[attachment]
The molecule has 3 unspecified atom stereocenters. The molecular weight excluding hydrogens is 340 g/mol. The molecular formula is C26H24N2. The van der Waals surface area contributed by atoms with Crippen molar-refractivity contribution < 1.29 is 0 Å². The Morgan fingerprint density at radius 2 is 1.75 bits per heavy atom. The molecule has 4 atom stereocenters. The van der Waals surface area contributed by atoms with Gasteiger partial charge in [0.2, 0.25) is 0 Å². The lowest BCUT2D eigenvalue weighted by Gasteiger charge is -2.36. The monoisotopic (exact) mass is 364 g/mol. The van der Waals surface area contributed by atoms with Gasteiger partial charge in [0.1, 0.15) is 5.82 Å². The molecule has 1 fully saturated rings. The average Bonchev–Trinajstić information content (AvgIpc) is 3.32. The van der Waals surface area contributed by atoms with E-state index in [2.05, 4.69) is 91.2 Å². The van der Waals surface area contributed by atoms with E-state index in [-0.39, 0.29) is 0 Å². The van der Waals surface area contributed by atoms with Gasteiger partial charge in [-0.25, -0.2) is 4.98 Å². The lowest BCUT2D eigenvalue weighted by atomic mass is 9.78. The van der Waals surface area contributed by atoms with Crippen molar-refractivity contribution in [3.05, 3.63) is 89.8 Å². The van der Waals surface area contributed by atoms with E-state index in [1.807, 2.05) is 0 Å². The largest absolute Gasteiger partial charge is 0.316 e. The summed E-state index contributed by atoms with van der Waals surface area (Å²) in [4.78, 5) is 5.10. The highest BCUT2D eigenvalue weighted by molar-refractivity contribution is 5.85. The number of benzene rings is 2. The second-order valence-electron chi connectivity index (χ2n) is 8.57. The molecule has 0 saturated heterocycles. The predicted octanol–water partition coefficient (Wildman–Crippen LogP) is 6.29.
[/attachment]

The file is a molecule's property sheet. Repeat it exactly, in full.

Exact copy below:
The molecule has 3 unspecified atom stereocenters. The molecular weight excluding hydrogens is 340 g/mol. The molecular formula is C26H24N2. The van der Waals surface area contributed by atoms with Crippen molar-refractivity contribution < 1.29 is 0 Å². The Morgan fingerprint density at radius 2 is 1.75 bits per heavy atom. The molecule has 4 atom stereocenters. The van der Waals surface area contributed by atoms with Gasteiger partial charge in [0.2, 0.25) is 0 Å². The lowest BCUT2D eigenvalue weighted by Gasteiger charge is -2.36. The monoisotopic (exact) mass is 364 g/mol. The van der Waals surface area contributed by atoms with Gasteiger partial charge in [0.1, 0.15) is 5.82 Å². The molecule has 1 fully saturated rings. The average Bonchev–Trinajstić information content (AvgIpc) is 3.32. The van der Waals surface area contributed by atoms with E-state index in [2.05, 4.69) is 91.2 Å². The van der Waals surface area contributed by atoms with E-state index in [-0.39, 0.29) is 0 Å². The van der Waals surface area contributed by atoms with Gasteiger partial charge in [-0.25, -0.2) is 4.98 Å². The lowest BCUT2D eigenvalue weighted by atomic mass is 9.78. The van der Waals surface area contributed by atoms with Crippen molar-refractivity contribution in [3.05, 3.63) is 89.8 Å². The van der Waals surface area contributed by atoms with E-state index in [1.807, 2.05) is 0 Å². The largest absolute Gasteiger partial charge is 0.316 e. The summed E-state index contributed by atoms with van der Waals surface area (Å²) in [4.78, 5) is 5.10. The highest BCUT2D eigenvalue weighted by molar-refractivity contribution is 5.85. The number of benzene rings is 2. The second-order valence-electron chi connectivity index (χ2n) is 8.57. The molecule has 0 saturated heterocycles. The predicted octanol–water partition coefficient (Wildman–Crippen LogP) is 6.29.